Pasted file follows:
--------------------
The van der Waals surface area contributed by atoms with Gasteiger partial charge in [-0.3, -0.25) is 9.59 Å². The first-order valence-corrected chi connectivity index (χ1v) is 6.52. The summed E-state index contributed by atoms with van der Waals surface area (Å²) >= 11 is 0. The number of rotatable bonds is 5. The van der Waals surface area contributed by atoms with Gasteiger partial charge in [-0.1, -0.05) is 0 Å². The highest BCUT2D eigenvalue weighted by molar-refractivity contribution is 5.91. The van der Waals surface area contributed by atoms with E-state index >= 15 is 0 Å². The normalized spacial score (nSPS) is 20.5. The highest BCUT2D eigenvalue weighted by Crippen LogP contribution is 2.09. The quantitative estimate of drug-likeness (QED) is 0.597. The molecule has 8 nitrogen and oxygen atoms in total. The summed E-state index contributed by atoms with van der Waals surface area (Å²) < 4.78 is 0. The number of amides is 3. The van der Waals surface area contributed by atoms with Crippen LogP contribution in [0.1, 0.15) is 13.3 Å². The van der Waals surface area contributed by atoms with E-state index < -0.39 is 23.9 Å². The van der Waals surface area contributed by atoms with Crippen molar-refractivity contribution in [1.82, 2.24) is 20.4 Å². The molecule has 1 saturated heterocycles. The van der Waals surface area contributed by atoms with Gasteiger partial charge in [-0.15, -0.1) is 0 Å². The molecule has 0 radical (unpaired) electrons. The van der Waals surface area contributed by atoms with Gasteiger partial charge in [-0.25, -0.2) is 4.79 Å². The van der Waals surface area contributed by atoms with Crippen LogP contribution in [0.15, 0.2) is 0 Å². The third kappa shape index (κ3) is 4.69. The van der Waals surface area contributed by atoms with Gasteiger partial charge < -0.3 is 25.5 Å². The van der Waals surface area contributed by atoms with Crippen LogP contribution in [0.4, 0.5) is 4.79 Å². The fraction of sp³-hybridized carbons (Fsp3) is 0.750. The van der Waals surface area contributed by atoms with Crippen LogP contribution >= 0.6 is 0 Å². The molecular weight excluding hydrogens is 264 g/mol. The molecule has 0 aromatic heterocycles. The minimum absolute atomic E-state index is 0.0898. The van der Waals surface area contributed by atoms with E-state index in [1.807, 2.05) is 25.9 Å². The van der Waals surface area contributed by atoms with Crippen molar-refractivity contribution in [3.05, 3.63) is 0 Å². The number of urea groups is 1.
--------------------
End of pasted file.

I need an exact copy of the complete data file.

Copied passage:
The van der Waals surface area contributed by atoms with Gasteiger partial charge in [-0.3, -0.25) is 9.59 Å². The first-order valence-corrected chi connectivity index (χ1v) is 6.52. The summed E-state index contributed by atoms with van der Waals surface area (Å²) >= 11 is 0. The number of rotatable bonds is 5. The van der Waals surface area contributed by atoms with Gasteiger partial charge in [-0.1, -0.05) is 0 Å². The highest BCUT2D eigenvalue weighted by molar-refractivity contribution is 5.91. The van der Waals surface area contributed by atoms with E-state index >= 15 is 0 Å². The normalized spacial score (nSPS) is 20.5. The highest BCUT2D eigenvalue weighted by Crippen LogP contribution is 2.09. The quantitative estimate of drug-likeness (QED) is 0.597. The molecule has 8 nitrogen and oxygen atoms in total. The summed E-state index contributed by atoms with van der Waals surface area (Å²) < 4.78 is 0. The number of amides is 3. The van der Waals surface area contributed by atoms with Crippen LogP contribution in [0.1, 0.15) is 13.3 Å². The van der Waals surface area contributed by atoms with E-state index < -0.39 is 23.9 Å². The van der Waals surface area contributed by atoms with Crippen molar-refractivity contribution in [1.82, 2.24) is 20.4 Å². The molecule has 1 saturated heterocycles. The van der Waals surface area contributed by atoms with Gasteiger partial charge in [-0.15, -0.1) is 0 Å². The molecule has 0 radical (unpaired) electrons. The van der Waals surface area contributed by atoms with Gasteiger partial charge in [-0.25, -0.2) is 4.79 Å². The van der Waals surface area contributed by atoms with Crippen LogP contribution in [0.15, 0.2) is 0 Å². The third kappa shape index (κ3) is 4.69. The van der Waals surface area contributed by atoms with Gasteiger partial charge < -0.3 is 25.5 Å². The van der Waals surface area contributed by atoms with Crippen LogP contribution in [0.4, 0.5) is 4.79 Å². The fraction of sp³-hybridized carbons (Fsp3) is 0.750. The van der Waals surface area contributed by atoms with Crippen LogP contribution >= 0.6 is 0 Å². The molecular weight excluding hydrogens is 264 g/mol. The molecule has 0 aromatic heterocycles. The minimum absolute atomic E-state index is 0.0898. The van der Waals surface area contributed by atoms with E-state index in [1.807, 2.05) is 25.9 Å². The van der Waals surface area contributed by atoms with Crippen molar-refractivity contribution in [3.05, 3.63) is 0 Å². The number of urea groups is 1.